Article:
NEW YORK Despite earlier reports that holiday sales will be off this year, the Conference Board predicts consumer spending will in fact rise this Christmas season.
In its annual report on gift-spending intentions, the board found reasons to be hopeful.
"Consumers are in a festive mood heading into the Thanksgiving holiday," Lynn Franco, director of the Conference Board Consumer Research Center, said in a statement. "And, it appears they are willing to spend more than last year, though retailers can still expect a fair share of bargain hunters will be lining up for the traditional kickoff this Friday."
The Board said U.S. households would spend an average of $471 on gifts this year, up from last year's $449.
Online shopping continues to be strong but has flattened somewhat, the Board noted, with 38 percent of shoppers expected to hit the Web, the same number as last year. For those shopping online, books are the favorite choice at 40 percent, apparel and footwear second at 39 percent, with toys and games coming in third, closely followed by videos and DVDs.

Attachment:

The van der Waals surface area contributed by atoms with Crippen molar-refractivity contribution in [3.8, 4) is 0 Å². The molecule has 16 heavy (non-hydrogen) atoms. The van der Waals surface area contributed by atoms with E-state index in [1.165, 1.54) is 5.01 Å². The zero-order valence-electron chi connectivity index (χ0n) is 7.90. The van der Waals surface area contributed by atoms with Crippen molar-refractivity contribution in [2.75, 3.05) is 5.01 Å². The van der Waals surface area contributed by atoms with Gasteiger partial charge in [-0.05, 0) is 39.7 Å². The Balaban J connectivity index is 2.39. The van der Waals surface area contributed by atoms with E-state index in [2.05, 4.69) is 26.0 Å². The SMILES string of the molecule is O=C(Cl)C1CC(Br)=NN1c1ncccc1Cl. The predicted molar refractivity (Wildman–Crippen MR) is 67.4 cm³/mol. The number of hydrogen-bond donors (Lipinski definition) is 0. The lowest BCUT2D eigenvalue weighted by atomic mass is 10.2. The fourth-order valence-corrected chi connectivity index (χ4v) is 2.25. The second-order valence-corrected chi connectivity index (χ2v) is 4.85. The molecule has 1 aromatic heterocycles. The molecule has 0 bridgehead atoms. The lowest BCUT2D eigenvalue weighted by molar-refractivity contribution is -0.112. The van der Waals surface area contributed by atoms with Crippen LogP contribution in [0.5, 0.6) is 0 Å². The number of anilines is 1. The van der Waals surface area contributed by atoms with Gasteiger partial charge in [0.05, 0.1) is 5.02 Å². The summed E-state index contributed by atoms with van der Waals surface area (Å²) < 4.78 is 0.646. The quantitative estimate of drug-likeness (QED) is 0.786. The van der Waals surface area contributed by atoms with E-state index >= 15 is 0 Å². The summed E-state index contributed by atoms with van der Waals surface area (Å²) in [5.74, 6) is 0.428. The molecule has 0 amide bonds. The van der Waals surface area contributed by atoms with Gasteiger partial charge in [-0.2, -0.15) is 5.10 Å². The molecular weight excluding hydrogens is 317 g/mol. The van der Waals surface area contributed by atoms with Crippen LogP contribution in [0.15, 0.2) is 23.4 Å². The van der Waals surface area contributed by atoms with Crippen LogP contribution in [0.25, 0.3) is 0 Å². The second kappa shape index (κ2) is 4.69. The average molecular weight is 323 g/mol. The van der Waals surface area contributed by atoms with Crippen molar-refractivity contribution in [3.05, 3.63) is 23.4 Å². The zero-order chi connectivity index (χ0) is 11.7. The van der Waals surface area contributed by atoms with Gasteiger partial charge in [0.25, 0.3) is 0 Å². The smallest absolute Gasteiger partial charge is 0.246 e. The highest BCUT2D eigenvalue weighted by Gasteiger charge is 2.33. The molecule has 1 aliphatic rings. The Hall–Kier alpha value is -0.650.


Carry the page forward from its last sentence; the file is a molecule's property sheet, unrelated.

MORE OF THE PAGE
The breakdown by amounts to be spent was almost evenly split, with 33 percent of all households intending to spend $500 or more on Christmas gifts, 35 percent spending $200-500 and the remaining 31 percent planning to spend less than $200, the Board said.
The survey of 5,000 U.S. households was conducted for the Conference Board by TNS Media Intelligence in November.